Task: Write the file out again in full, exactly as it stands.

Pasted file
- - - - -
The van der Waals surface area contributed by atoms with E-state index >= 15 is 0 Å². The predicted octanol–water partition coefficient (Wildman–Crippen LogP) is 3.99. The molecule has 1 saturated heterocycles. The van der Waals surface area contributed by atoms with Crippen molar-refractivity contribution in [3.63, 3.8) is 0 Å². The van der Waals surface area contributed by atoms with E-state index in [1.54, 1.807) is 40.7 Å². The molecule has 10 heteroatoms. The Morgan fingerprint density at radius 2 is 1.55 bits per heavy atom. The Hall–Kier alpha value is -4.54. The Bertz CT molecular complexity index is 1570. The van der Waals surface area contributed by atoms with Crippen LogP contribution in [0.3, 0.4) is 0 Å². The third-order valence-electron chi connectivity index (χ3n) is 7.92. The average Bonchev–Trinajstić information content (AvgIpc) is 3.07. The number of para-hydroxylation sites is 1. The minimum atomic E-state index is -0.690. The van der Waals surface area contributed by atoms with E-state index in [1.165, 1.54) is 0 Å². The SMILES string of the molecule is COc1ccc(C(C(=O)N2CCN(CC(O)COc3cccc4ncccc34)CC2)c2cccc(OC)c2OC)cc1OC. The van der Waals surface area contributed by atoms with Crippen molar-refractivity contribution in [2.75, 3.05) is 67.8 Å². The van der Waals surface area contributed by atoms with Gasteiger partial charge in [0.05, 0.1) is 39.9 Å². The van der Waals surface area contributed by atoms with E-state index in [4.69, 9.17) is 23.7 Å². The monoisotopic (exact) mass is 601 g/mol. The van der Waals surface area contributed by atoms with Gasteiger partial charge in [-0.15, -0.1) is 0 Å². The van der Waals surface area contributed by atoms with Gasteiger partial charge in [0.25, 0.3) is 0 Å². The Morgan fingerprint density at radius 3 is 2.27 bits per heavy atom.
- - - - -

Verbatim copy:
The van der Waals surface area contributed by atoms with E-state index >= 15 is 0 Å². The predicted octanol–water partition coefficient (Wildman–Crippen LogP) is 3.99. The molecule has 1 saturated heterocycles. The van der Waals surface area contributed by atoms with Crippen molar-refractivity contribution in [3.63, 3.8) is 0 Å². The van der Waals surface area contributed by atoms with E-state index in [1.54, 1.807) is 40.7 Å². The molecule has 10 heteroatoms. The Morgan fingerprint density at radius 2 is 1.55 bits per heavy atom. The Hall–Kier alpha value is -4.54. The Bertz CT molecular complexity index is 1570. The van der Waals surface area contributed by atoms with Crippen LogP contribution in [0.3, 0.4) is 0 Å². The third-order valence-electron chi connectivity index (χ3n) is 7.92. The average Bonchev–Trinajstić information content (AvgIpc) is 3.07. The number of para-hydroxylation sites is 1. The minimum atomic E-state index is -0.690. The van der Waals surface area contributed by atoms with E-state index in [1.165, 1.54) is 0 Å². The SMILES string of the molecule is COc1ccc(C(C(=O)N2CCN(CC(O)COc3cccc4ncccc34)CC2)c2cccc(OC)c2OC)cc1OC. The van der Waals surface area contributed by atoms with Crippen molar-refractivity contribution in [2.75, 3.05) is 67.8 Å². The van der Waals surface area contributed by atoms with Gasteiger partial charge in [0.05, 0.1) is 39.9 Å². The van der Waals surface area contributed by atoms with E-state index in [4.69, 9.17) is 23.7 Å². The monoisotopic (exact) mass is 601 g/mol. The van der Waals surface area contributed by atoms with Gasteiger partial charge in [-0.15, -0.1) is 0 Å². The van der Waals surface area contributed by atoms with Gasteiger partial charge in [0.25, 0.3) is 0 Å². The Morgan fingerprint density at radius 3 is 2.27 bits per heavy atom.